Properly applied, personalization is one of the most powerful marketing tools ever conceived for ecommerce. Of course, as is fairly common knowledge—thanks to Spiderman—along with great power comes great responsibility.
Used indiscriminately, personalization can do far more harm to your brand than good. With that in mind, let’s consider these ecommerce personalization pitfalls.
The story of a dad learning his teenaged daughter was pregnant as a result of ads directed to her by Target is not an urban legend. The retailer’s predictive analytics algorithm determined she was probably pregnant based on purchases she’d made.
Forbes.com explains how the retailer came to that conclusion:
“(Let’s say) a Target shopper bought cocoa-butter lotion, a purse large enough to double as a diaper bag, zinc and magnesium supplements and a bright blue rug in March. Analyzing that, there’s an 87 percent chance she’s pregnant, her delivery date is sometime in late August and she’s probably expecting a boy.”
Based upon that assumption, Target’s marketing machine began sending the girl ads for maternity clothing and nursery furniture, along with pictures of smiling infants. Her dad intercepted the ads, stormed into a Minnesota Target store demanding an explanation and learned he was about to be a grandfather.
If you’re working around a potentially sensitive topic, mix the targeting ads in with other, more benign products likely to appeal to the same type of person so the ads look random instead of specifically targeted. They’ll still reach the intended person, while leaving them their privacy.
- Ignoring Context
In a similar vein, Pinterest, monitoring usage data, observed a number of women perusing wedding blogs and assumed they were planning marriage ceremonies.
Acting upon that assumption, they sent congratulatory messages, only to learn most of the women were merely daydreaming about planning their nuptials.
Before you base your campaign upon the findings of a single piece of evidence, dig more deeply to be certain of what you’re addressing.
Let’s say you’ve a customer who has decided to get into better shape and begins researching fitness facilities. Like examples one and two above, this is a personal situation, so you have to be careful with your subsequent targeting. Are they looking to gain weight or lose weight? Are they overcoming a physical illness from which they need to engage in strength training?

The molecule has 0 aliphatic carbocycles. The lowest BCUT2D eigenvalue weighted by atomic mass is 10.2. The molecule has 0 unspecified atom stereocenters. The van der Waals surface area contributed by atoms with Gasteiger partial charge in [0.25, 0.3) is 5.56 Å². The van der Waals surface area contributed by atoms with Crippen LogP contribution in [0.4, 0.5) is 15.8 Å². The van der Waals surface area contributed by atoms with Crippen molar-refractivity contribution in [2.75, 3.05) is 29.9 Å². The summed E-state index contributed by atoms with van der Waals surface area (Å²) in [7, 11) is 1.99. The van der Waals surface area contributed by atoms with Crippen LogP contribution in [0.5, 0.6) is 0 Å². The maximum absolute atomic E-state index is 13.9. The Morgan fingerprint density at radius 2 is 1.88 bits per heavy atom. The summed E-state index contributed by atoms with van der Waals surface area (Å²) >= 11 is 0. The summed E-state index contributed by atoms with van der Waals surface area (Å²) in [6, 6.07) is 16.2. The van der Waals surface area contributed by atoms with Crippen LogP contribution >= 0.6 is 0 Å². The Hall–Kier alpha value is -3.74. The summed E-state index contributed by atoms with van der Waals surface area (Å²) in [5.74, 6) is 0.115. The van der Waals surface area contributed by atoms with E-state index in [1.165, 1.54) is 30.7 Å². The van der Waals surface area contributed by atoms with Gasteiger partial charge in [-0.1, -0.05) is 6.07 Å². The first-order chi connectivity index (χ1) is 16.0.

There’s no way you can be certain what they’re trying to do exactly. And, you could be seen as intruding upon their privacy (which, of course you are anyway). Here’s the thing, most people won’t mind a degree of intrusion as long as you’re on target and the issue isn’t embarrassing.
However, you have to analyze the data carefully and look for the least intrusive angle possible. Just as you should do when you’re selecting an ecommerce theme like those offered by Shopify for your site, you have to take some time to get to know your ideal customer. This way, you can tailor your offerings as specifically as possible.
How many times have you spent an extended period of time investigating a product, made your selection and bought it—only to have retargeting ads for the item follow you around the ‘net for the next three weeks?
Needless to say, once the customer has made the purchase, continuing to pepper them with ads for the merchandise makes you look stupid. This is especially true if they bought the item from you. Prior to unleashing the hounds on one of your customers, have the algorithm determine if they’ve bought the product in question from you.
Minding these ecommerce personalization pitfalls will help ensure your marketing overtures are welcomed rather than shunned. Further, you’ll save capital by targeting your advertisements even more precisely.